Hooked Like Helen releases new Single/Video
“If only I knew / You didn’t mean it / A serial schemer / A dreamer believed in / If only I knew / You were a liar / When the truth was dire,” sings Hooked Like Helen’s Nikki Stipp in the brand new single and music video “Liar,” her words underscoring the emotional depth of the piano in the background. Stipp is the main attraction in this latest release from the Ohioan duo, and even though the song is produced with a less than stellar unevenness, there’s more than enough heart in the music to make up for any problems created behind the glass.
The piano is crisp and melodically unaffected by the percussive urgency that we hear in the second half of the track, and of all the components in the instrumentation, it might just be the sexiest thing about this song. I love the bonding between the keys and the bassline; right from the jump, it creates a harmony that takes our breath away while leaving just enough space in the mix for the beat to create a sense of consistency from start to finish. It’s textured, multilayered, and an all-around cornerstone of the composition.
While I think we can all acknowledge that the centerpiece of “Liar,” even with the piano being as beguiling as it is, is always Stipp’s lead vocal, the only problem is that it’s muddied in this master mix a lot more often than it isn’t. The instrumental portion of the song is pretty seamless aside from a couple of hiccups in the construction of the drums, but the singing just isn’t getting as much love as it needs here at all. It’s a shame, because if we were to have gotten a track with just a little more definition in this department, I would’ve said that this was Hooked Like Helen’s very best release so far.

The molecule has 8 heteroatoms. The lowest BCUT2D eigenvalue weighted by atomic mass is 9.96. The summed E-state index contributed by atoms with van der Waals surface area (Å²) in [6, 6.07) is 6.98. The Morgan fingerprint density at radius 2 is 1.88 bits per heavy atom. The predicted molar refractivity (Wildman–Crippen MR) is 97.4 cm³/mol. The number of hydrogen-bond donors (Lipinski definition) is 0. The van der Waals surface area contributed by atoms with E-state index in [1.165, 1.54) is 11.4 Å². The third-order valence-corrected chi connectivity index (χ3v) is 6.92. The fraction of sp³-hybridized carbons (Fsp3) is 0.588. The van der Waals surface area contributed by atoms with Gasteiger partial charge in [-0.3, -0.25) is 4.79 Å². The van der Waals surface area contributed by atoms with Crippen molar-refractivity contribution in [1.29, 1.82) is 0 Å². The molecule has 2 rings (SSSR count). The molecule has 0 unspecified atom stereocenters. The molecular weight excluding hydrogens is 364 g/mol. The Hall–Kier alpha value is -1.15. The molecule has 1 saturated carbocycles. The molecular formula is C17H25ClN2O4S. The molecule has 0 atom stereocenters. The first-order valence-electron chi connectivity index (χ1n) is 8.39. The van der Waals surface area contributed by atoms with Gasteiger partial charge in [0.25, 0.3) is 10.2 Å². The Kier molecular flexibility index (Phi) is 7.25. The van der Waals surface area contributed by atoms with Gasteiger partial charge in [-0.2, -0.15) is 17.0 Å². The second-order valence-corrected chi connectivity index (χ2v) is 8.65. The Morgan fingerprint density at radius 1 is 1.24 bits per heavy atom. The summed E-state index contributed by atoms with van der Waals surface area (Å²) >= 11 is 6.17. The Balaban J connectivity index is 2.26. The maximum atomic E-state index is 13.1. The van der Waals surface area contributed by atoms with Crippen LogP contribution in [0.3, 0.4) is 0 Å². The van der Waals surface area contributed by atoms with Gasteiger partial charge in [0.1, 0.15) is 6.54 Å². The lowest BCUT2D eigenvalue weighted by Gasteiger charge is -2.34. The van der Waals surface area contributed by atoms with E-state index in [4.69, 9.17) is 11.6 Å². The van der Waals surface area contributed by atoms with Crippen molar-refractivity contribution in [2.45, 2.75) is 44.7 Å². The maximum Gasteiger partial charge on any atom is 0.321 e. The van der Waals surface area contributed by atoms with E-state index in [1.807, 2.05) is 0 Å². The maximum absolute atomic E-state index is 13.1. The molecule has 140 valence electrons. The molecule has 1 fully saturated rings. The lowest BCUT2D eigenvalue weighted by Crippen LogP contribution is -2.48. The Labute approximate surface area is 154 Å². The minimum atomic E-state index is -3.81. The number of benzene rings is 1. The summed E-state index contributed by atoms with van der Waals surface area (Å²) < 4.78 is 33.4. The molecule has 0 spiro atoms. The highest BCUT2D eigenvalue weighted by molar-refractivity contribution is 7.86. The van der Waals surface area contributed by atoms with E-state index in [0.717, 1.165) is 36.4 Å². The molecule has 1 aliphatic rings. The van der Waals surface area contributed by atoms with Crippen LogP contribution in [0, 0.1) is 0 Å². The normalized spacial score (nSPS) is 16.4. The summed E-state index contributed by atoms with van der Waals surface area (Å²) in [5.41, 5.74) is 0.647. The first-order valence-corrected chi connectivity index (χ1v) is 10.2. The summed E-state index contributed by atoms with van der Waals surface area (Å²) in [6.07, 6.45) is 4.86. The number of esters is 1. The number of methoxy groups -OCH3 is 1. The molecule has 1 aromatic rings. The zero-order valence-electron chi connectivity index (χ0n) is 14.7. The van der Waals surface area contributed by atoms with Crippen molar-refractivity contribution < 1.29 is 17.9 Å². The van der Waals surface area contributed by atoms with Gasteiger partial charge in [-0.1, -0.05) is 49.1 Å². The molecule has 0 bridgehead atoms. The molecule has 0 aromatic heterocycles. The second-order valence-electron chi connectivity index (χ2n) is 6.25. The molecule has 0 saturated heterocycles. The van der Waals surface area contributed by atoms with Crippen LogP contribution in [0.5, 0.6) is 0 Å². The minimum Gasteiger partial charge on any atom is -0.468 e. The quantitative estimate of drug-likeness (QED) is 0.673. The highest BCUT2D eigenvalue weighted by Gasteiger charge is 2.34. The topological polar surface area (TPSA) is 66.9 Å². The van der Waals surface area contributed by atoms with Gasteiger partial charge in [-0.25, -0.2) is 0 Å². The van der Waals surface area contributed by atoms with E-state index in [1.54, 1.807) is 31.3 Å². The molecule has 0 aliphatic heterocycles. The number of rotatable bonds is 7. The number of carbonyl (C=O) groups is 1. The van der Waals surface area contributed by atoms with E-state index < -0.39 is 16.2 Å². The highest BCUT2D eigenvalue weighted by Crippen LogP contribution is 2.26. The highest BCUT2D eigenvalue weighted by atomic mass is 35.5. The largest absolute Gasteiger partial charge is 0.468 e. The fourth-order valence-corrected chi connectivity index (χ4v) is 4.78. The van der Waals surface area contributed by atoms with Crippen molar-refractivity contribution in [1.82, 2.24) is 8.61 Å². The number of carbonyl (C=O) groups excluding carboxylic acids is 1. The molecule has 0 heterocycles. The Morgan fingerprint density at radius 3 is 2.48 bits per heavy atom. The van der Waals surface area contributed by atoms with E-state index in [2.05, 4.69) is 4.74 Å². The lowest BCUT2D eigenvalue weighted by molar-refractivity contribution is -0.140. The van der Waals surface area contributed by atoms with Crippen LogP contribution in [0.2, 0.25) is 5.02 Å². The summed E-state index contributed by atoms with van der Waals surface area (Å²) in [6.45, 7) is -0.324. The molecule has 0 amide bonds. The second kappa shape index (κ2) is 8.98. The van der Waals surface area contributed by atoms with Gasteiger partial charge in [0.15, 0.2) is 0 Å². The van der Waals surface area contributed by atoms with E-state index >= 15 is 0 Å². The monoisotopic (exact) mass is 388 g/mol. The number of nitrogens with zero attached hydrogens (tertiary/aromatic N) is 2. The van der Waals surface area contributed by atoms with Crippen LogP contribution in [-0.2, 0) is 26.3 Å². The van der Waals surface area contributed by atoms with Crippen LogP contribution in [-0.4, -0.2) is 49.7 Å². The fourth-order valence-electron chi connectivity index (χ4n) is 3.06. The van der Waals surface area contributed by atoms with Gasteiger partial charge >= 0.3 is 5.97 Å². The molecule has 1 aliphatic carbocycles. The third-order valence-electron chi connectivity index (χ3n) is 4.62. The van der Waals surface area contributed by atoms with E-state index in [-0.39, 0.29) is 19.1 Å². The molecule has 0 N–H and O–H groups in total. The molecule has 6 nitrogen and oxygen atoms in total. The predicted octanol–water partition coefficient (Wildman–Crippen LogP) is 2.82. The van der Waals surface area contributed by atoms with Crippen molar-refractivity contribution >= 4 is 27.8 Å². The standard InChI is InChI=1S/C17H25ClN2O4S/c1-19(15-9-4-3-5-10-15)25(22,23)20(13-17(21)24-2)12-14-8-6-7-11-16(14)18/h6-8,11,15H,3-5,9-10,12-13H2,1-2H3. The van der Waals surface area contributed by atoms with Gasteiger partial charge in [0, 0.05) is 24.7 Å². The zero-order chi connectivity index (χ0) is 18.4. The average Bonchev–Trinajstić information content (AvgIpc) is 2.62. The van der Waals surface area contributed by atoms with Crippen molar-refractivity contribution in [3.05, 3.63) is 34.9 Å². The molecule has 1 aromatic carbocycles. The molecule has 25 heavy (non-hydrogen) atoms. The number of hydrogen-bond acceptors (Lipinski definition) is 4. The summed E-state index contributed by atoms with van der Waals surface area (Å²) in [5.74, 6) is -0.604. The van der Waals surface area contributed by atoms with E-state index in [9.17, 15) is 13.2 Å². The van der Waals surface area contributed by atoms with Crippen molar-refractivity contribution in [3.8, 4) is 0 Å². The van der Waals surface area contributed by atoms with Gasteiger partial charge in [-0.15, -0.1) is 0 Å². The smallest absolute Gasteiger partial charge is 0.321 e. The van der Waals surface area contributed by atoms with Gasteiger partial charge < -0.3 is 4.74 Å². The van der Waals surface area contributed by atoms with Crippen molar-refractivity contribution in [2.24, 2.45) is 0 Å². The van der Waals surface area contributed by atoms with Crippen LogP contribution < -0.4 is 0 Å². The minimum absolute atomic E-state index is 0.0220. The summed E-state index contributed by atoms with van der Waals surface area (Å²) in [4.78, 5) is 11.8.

The music video has a far superior production value to the single, and while its main focus is on the references to High Strung Free Dance, the film that “Liar” was originally recorded for, the parts in which Hooked Like Helen star are as well-done as the others are. I would’ve liked more clarity in the master mix, and perhaps a more toned-down percussive section, but overall, this is a good compositional benchmark for the pair to try and surpass in their future work. They’re steadily getting better, and from an aesthetical point of view, they’re hitting all the right marks here.
I’m really looking forward to hearing more from this band as they continue to grow into their sound and develop an artistic bend that is truly theirs and theirs alone. They’ve got a lot of potential that is still needing to be refined more than it is in “Liar,” but if the recent past has taught us anything about Hooked Like Helen, it’s that they’re pretty good at adapting with each and every recording that they attach their moniker to. There’s more good stuff left in the tank from this duo, and I think we’ll have the chance to hear it a lot sooner than later.